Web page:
Friday, August 14, 2009

What does it take to be discredited?

Remember Sara Taylor?

If there's one thing our country needs, it's for the "news" channels to continue cutting back on the number of actual journalists they employ and to continue hiring "strategists" and other opinion spinsters to bring us spin and sound byte propaganda rather than investigative journalism and fact based reporting and commentary.

Which is why I'm so thrilled to see that MSNBC has hired former lobbyist and Rove aide Sara Taylor. Apparently, telling Congress she "took an oath to the president" as justification for helping to conceal the transformation of this nation's Justice Department into an electoral arm of the GOP doesn't disqualify someone from getting a job in the "liberal media.
I was a bit off. The SourceWatch entry on Taylor lists her as a currently registered lobbyist

Sara M. Taylor is the former White House political director for President George W. Bush from 2003 to 2007. Taylor, a registered lobbyist since August 2007[1] for Renewable Energy Group, which produces biodiesel fuel,[2][3] is a partner with Designated Market Media,[4] a leading Republican media consulting firm.
Well, I flipped on MSNBC today to see Taylor as part of a panel being asked about "death panels." I didn't hear what she said because as soon as I saw her I only had one thought enter my mind: what in the hell does it take to discredit a movement conservative?

Here we have someone who played an integral role in an effort to transform the U.S. Justice Department into a crony arm of the Republican party serving the interests of the President - "I took an oath to the president, and I take that oath seriously," Taylor said, explaining her role in the U.S. attorney firings - and, what is more, an overall attempt to politicize every aspect of the federal government. She's a registered lobbyist and a partner at a Republican media firm and yet this is someone that MSNBC feels comfortable presenting as a reliable source of information on health care reform?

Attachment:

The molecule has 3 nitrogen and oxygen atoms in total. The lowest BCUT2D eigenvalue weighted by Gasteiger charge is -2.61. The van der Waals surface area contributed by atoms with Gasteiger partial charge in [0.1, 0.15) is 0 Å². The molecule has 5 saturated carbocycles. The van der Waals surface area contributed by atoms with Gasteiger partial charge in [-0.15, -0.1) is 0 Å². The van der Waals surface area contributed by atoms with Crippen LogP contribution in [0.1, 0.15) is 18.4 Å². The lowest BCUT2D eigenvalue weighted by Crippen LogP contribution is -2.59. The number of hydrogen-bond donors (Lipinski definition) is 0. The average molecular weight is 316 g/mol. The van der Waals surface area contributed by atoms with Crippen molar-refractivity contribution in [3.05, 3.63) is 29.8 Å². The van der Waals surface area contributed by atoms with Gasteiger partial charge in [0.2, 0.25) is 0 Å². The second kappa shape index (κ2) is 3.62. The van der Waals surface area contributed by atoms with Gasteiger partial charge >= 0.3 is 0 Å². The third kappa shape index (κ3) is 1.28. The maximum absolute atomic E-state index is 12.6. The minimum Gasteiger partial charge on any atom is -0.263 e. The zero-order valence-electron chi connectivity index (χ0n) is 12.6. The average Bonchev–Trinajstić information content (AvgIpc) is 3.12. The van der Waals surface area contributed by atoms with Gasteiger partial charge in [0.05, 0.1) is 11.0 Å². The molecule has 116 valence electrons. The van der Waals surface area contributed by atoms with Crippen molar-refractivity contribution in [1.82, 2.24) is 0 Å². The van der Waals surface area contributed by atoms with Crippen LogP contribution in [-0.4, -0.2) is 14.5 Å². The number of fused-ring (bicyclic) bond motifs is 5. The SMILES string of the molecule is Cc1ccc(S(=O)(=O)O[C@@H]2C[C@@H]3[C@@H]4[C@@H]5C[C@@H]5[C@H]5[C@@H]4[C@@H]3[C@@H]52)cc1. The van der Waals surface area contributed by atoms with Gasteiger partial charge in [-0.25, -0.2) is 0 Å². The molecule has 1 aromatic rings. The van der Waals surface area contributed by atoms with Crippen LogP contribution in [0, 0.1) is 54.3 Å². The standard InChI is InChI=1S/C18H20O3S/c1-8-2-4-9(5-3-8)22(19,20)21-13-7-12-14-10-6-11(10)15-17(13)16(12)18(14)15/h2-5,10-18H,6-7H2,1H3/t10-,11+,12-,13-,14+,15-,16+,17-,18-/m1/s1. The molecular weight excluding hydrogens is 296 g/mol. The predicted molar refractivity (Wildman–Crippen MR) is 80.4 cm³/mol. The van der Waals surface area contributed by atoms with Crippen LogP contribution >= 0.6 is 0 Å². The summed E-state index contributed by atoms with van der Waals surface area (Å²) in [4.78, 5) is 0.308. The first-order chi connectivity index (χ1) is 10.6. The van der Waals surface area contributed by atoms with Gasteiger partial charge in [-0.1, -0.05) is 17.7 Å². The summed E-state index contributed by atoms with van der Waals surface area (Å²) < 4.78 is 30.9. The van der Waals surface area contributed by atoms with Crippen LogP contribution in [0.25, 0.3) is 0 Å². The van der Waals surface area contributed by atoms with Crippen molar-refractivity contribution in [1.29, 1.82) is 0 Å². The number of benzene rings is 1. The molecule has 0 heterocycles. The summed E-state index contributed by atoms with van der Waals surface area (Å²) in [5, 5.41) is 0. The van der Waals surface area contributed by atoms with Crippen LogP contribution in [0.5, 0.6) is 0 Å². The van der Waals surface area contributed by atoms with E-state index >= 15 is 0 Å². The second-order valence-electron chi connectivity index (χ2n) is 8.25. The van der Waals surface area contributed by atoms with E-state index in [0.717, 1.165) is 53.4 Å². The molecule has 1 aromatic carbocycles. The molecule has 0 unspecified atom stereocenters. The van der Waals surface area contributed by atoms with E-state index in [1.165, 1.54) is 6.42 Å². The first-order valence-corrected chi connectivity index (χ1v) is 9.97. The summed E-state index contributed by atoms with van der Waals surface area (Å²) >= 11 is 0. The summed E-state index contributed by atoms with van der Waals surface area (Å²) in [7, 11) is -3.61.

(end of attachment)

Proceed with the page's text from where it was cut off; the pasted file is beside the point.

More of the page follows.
I said yesterday that I'd write something about what can be done about the rise of conservative supremacism. Well, one step that would certainly help would be if we had responsible journalists in the media who would quit treating liars and partisan hacks as anything other than liars and partisan hacks. For democracy to work, truth needs an advocate.

"Death panels" is a manufactured fiction. There are no such thing in the proposed health care legislation. So news networks need to stop acting like this is a matter of debate

On August 13, ABC's Kate Snow and the Associated Press both characterized the established fact that end-of-life counseling under the House health care reform bill would be voluntary as simply something that President Obama "contends." But both ABC and the AP had previously reported that under the bill, such counseling would indeed be voluntary, and both had previously debunked Sarah Palin's false claim that the provision would create a "death panel.
And another important step that should be taken is Democrats and sane Republicans need to quit rolling over every time conservative supremacists works themselves into a fit of hysteria over something. The New York Times reports that end of life counseling is being dropped from consideration by the Senate Finance Committee.

Look: you don't need to reach a bipartisan consensus on crazy. Republicans should not be rewarded for their malicious lies and thuggish tactics of intimidation at town hall discussions of health care. If end of life counseling does not end up in this bill its removal will serve to legitimize the notion that Democrats had planned to kill old people because Democrats are "liberal fascists" just like the Nazis.